Grooms-to-be face many decisions regarding their pending nuptials, but few may prove as delicate as choosing the groomsmen for the big day. Friends who expect to be groomsmen may be disappointed if they are not ultimately chosen, while brothers may feel left out if they are not asked to walk a bridesmaid up the aisle.
Choosing groomsmen should not be taken lightly. Grooms-to-be who are facing some difficult choices with regard to that decision can follow a few pointers to ensure they make the right call.
Pick a number. Before you even consider who you want your groomsmen to be, speak to your fiancée about how many bridesmaids she hopes to have. The number of groomsmen and bridesmaids typically matches, so your fiancée’s intentions may make your decision a lot easier.
Choose the best man for the job. Many grooms pick a brother to serve as their best man, and while that’s a nice sentiment, it’s important that grooms recognize that being a best man carries with it some responsibility. A best man will organize the bachelor party, give a toast at the wedding and handle any post-wedding duties, such as returning the tuxes or arranging for the newlyweds’ transportation to the airport.
Don’t forget your fiancée’s family. While you should not feel pressured to pick anyone in particular as your best man, if your fiancée has any brothers, ask her if she had her heart set on including any of them in the bridal party. Some brides want their brothers to be groomsmen, so discuss this with your fiancée before asking anyone to line up beside you. This discussion can go both ways as well, as you can ask your bride-to-be to include a favorite sister in her bridal party if you so desire.
What to wear
After you figure out who will stand with you the big day, it’s time to think about what you are all wearing.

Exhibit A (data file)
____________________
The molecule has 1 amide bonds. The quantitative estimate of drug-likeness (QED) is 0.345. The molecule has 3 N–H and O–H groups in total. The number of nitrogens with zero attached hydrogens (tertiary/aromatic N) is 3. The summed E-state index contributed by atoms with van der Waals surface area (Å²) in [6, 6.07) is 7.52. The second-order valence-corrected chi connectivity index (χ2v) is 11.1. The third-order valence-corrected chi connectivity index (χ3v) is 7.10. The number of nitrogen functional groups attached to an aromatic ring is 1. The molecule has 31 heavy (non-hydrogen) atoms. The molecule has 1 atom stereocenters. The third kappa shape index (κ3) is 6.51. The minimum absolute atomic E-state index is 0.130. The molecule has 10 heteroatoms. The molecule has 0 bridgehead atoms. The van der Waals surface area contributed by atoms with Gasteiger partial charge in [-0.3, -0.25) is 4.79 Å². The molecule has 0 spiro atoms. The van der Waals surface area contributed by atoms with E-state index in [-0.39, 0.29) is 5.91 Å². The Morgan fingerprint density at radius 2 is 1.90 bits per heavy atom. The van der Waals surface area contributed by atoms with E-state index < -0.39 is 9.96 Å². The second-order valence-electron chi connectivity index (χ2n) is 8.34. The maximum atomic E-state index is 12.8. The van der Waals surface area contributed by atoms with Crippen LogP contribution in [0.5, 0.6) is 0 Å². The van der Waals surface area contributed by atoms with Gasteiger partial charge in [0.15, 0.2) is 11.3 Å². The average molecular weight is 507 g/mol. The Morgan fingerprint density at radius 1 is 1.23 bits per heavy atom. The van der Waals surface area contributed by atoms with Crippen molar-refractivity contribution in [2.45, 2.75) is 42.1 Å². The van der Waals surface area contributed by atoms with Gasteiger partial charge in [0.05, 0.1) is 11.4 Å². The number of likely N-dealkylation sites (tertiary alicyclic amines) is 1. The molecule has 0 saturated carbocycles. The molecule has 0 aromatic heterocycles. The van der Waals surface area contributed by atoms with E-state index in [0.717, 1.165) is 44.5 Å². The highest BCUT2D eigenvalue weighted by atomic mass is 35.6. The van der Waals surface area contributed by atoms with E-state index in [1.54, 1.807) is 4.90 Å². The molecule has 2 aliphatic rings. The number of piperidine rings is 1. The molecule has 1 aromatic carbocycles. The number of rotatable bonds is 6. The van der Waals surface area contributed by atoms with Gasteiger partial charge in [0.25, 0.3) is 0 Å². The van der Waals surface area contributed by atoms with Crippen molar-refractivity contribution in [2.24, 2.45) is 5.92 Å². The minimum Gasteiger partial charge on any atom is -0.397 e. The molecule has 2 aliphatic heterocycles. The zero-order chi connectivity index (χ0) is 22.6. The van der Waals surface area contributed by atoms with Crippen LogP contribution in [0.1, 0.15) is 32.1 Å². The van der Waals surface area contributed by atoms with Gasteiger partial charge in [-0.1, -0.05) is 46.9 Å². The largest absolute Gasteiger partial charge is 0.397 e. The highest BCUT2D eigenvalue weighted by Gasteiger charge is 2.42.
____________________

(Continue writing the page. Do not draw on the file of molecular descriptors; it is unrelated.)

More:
Camillo Ferrari, owner of Camillo’s Tuxedo, with locations in Norwalk and Orange, recommends getting the tuxedo a few months before the big day.
“We suggest they book the tuxedos anywhere from two to four months before the date,” Ferrari said. “That is pretty standard. The members of the wedding party can get measured anytime up to two weeks before the wedding.”
Although groomsmen may be able to take an active role in the wedding, they may do so from out of town or out of state.
“We often times have groomsmen whom are out state send in their measurements and come in for their final fitting when they arrive the morning of or day before the wedding,” said Ferrari. “We have the capability to prepare a tuxedo while the customer waits as well, if necessary — so essentially it is never too soon or too late to get a tuxedo from Camillo’s. This is a service that no other tuxedo vendor can provide as we own all of our stock and always have tailors on site who can make last minute changes or alterations.”
Ferrari — who is the grandson of the founder of Camillo’s, which opened in 1966 — said there are a variety of suits to choose from, especially depending on where and when you’re getting married.
“We have been doing a lot of weddings with our Perry Ellis Silver Sterling Tuxedo, and our Ike Behar Navy Blake Tuxedo and Charcoal Tuxedo; they are great for any time of year,” he said. “Of course, we offer traditional black tuxedos and have countless styles and designers to choose from. We also have full stock of white tie, cutaways, and strollers. For destination weddings we have a full like of tan linen suits which are great for beach weddings. We also carry a full line of formal suits in navy, black and charcoal.”
For more information, find Camillo Tuxedo on Facebook, Twitter, Instagram at camillotux, online at CamilloTux.com or email [email protected]